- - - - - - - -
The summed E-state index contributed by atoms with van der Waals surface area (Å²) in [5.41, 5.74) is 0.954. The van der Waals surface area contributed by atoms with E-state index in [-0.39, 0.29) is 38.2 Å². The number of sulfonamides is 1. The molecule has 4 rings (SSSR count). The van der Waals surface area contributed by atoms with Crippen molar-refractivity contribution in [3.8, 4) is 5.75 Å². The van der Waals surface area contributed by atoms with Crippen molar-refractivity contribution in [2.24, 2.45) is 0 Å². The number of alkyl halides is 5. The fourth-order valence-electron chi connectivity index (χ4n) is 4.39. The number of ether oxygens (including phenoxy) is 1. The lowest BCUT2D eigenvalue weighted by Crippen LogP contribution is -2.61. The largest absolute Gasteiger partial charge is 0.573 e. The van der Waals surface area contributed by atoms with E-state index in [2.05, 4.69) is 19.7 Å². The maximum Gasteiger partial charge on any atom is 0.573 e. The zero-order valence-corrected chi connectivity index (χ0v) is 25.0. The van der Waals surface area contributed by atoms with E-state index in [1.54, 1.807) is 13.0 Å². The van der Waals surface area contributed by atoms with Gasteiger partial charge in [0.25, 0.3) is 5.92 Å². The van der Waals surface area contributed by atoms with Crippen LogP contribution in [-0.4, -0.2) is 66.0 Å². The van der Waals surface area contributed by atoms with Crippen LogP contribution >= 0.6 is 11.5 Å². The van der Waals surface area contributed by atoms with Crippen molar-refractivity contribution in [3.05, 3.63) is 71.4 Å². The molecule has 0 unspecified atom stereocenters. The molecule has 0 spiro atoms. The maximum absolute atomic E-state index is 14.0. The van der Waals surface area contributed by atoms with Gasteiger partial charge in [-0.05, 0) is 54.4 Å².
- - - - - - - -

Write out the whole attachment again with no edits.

The summed E-state index contributed by atoms with van der Waals surface area (Å²) in [5.41, 5.74) is 0.954. The van der Waals surface area contributed by atoms with E-state index in [-0.39, 0.29) is 38.2 Å². The number of sulfonamides is 1. The molecule has 4 rings (SSSR count). The van der Waals surface area contributed by atoms with Crippen molar-refractivity contribution in [3.8, 4) is 5.75 Å². The van der Waals surface area contributed by atoms with Crippen molar-refractivity contribution in [2.24, 2.45) is 0 Å². The number of alkyl halides is 5. The fourth-order valence-electron chi connectivity index (χ4n) is 4.39. The number of ether oxygens (including phenoxy) is 1. The lowest BCUT2D eigenvalue weighted by Crippen LogP contribution is -2.61. The largest absolute Gasteiger partial charge is 0.573 e. The van der Waals surface area contributed by atoms with E-state index in [2.05, 4.69) is 19.7 Å². The maximum Gasteiger partial charge on any atom is 0.573 e. The zero-order valence-corrected chi connectivity index (χ0v) is 25.0. The van der Waals surface area contributed by atoms with E-state index in [1.54, 1.807) is 13.0 Å². The van der Waals surface area contributed by atoms with Gasteiger partial charge in [0.25, 0.3) is 5.92 Å². The van der Waals surface area contributed by atoms with Crippen LogP contribution in [-0.4, -0.2) is 66.0 Å². The van der Waals surface area contributed by atoms with Crippen LogP contribution >= 0.6 is 11.5 Å². The van der Waals surface area contributed by atoms with Crippen molar-refractivity contribution in [3.05, 3.63) is 71.4 Å². The molecule has 0 unspecified atom stereocenters. The molecule has 0 spiro atoms. The maximum absolute atomic E-state index is 14.0. The van der Waals surface area contributed by atoms with Gasteiger partial charge in [-0.05, 0) is 54.4 Å².